Most of my work has involved ASP.Net MVC and SQL Server, so it seemed natural to gravitate towards blogging platforms that used those technologies. Initially, I used NBlog, which was a great little blogging engine, then I moved to FunnelWeb, which seemed to have a larger community around it and was used by people I knew. My work has expanded a bit to other technologies, such as RavenDB and AngularJS, and I’ve become more open to the idea of using my blog to experiment with new technologies and approaches. I have noticed more and more people moving towards static site generators, and the simplicity really appealed . I also use Git and GitHub a lot more now and the idea of a blog publishing workflow involving Git makes a lot of sense to me. Add in GitHub Pages for free hosting and what could be better?
When looking around for the right static site generator, I still felt more drawn to .Net-based solutions, so when I stumbled across Sandra.Snow it seemed ideal. My fellow Kiwi Phillip Haydon leads the project and has been amazingly responsive at answering my questions, even writing code to add my feature requests! Sandra.Snow is a Jekyll inspired static site generation tool that can be run locally, as a CAAS(Compiler as a Service) or setup with Azure to build your site when your repository changes. It is built on top of NancyFX, you can easily write your own themes in Razor, and it supports Git deployment. I am hosting it on GitHub Pages, though I am quite tempted to host it on Azure (after reading Filip Ekberg’s excellent post on using continuous delivery with GitHub and Azure with Snow).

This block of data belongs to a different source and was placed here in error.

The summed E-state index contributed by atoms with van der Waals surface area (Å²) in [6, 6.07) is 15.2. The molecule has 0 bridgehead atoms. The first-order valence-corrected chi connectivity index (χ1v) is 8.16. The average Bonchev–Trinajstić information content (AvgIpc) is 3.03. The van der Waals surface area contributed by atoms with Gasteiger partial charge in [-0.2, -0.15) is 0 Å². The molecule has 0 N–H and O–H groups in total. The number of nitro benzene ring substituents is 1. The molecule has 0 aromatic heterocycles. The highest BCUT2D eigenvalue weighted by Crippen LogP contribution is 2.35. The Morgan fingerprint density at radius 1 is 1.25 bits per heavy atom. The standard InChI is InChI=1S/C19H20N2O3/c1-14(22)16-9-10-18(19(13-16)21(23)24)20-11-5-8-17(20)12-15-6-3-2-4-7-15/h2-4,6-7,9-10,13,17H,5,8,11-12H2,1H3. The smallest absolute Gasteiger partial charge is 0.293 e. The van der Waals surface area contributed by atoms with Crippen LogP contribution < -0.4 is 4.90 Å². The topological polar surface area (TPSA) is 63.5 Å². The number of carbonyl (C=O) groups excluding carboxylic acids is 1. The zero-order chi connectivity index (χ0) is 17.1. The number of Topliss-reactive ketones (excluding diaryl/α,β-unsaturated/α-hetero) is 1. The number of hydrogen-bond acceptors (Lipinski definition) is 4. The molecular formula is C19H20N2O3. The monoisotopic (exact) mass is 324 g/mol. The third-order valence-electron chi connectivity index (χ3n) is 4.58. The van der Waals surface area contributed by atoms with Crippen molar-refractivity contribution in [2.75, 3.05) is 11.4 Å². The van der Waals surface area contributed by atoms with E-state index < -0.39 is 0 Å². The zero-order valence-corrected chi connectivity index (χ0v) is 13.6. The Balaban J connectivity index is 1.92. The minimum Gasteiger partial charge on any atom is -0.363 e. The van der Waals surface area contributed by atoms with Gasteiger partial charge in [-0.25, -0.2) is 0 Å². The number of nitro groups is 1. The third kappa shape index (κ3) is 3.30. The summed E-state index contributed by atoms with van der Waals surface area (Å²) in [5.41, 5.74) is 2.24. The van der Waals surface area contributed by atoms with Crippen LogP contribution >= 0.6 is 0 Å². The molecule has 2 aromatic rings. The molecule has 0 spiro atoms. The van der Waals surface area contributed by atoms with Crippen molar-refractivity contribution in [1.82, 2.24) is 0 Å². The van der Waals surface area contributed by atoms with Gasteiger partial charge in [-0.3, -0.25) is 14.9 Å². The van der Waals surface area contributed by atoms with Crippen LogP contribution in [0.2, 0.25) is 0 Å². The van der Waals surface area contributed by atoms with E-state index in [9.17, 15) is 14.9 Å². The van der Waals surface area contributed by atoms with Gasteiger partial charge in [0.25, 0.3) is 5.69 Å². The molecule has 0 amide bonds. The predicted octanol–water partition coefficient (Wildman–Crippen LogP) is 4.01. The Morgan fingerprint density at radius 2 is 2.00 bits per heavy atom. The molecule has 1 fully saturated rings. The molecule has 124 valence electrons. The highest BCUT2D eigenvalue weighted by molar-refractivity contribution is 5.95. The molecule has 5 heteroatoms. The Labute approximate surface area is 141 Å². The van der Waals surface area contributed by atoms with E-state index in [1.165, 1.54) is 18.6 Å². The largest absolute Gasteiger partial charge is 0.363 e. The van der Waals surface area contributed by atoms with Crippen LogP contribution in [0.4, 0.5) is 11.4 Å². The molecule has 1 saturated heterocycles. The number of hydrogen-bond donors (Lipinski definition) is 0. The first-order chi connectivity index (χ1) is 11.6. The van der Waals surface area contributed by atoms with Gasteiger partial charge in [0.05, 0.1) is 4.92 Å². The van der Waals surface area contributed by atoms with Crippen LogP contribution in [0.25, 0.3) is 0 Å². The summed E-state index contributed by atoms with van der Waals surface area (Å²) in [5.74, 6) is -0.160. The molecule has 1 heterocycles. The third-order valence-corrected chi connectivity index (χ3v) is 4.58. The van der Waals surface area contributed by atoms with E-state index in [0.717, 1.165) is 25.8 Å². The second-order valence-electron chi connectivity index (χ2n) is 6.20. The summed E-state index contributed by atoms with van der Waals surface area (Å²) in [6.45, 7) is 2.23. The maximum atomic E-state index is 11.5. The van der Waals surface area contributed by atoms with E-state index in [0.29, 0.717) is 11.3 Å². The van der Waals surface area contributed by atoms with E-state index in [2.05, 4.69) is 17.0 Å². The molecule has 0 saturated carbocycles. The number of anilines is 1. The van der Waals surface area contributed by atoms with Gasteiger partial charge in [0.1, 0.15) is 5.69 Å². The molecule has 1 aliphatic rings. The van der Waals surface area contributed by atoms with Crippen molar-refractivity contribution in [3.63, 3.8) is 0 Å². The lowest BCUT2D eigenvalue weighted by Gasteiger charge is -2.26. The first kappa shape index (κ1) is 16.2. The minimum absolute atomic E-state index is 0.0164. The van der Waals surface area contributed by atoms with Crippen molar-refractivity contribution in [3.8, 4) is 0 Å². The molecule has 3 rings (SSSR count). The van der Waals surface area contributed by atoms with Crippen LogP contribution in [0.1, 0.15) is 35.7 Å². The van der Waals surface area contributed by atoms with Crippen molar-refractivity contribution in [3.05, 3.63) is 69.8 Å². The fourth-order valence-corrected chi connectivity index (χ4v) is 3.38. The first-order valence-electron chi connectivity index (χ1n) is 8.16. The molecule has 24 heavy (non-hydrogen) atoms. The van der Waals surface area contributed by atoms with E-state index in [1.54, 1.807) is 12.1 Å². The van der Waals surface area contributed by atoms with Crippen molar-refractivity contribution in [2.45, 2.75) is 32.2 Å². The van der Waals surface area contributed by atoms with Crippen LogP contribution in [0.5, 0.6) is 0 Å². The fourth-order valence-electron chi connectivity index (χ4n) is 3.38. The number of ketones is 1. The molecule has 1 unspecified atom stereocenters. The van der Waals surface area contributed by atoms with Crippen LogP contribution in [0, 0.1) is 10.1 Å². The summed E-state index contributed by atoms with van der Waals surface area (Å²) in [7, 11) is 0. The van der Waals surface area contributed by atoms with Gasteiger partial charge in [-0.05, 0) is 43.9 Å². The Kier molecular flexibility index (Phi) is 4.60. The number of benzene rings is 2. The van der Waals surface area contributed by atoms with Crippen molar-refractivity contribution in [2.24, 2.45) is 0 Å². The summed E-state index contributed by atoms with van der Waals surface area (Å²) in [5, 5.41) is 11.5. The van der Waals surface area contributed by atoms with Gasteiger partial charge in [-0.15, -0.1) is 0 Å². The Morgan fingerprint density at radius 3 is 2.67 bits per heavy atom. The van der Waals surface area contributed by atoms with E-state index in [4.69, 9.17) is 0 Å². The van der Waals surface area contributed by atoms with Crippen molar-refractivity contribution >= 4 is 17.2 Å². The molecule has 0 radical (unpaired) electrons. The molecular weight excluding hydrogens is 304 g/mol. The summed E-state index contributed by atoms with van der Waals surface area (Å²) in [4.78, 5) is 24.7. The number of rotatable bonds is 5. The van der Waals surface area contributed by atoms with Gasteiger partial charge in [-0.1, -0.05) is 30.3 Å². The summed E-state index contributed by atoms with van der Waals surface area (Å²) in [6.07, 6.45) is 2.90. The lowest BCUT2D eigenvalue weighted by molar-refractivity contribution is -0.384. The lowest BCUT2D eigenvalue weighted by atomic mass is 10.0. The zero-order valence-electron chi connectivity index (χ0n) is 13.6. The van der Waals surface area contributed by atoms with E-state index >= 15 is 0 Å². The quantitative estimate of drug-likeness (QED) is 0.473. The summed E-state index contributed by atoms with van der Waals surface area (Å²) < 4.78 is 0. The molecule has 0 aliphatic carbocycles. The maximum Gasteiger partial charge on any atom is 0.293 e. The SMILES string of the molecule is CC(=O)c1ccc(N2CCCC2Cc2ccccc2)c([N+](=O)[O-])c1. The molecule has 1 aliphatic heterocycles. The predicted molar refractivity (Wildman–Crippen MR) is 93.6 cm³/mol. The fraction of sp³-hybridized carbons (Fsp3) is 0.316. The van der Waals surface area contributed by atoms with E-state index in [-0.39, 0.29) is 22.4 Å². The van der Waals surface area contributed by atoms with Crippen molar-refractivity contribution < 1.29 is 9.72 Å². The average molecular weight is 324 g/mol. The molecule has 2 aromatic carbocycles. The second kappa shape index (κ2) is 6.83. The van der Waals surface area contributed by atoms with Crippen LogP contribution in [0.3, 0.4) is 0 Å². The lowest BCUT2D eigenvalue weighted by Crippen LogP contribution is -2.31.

Snow uses markdown files for blog posts. I used markdown for both my NBlog and FunnelWeb blogs, so migration was pretty simple. My friend, Jake Ginnivan, had put together a clever little LinqPad utility for migrating posts and images from FunnelWeb SQL Server tables to Jekyll markdown files, and these worked well with Snow.
I already have my comments hosted in Disqus, so coupled with simple markdown files for my blog posts/images, I feel like I’ve got a pretty flexible and portable solution.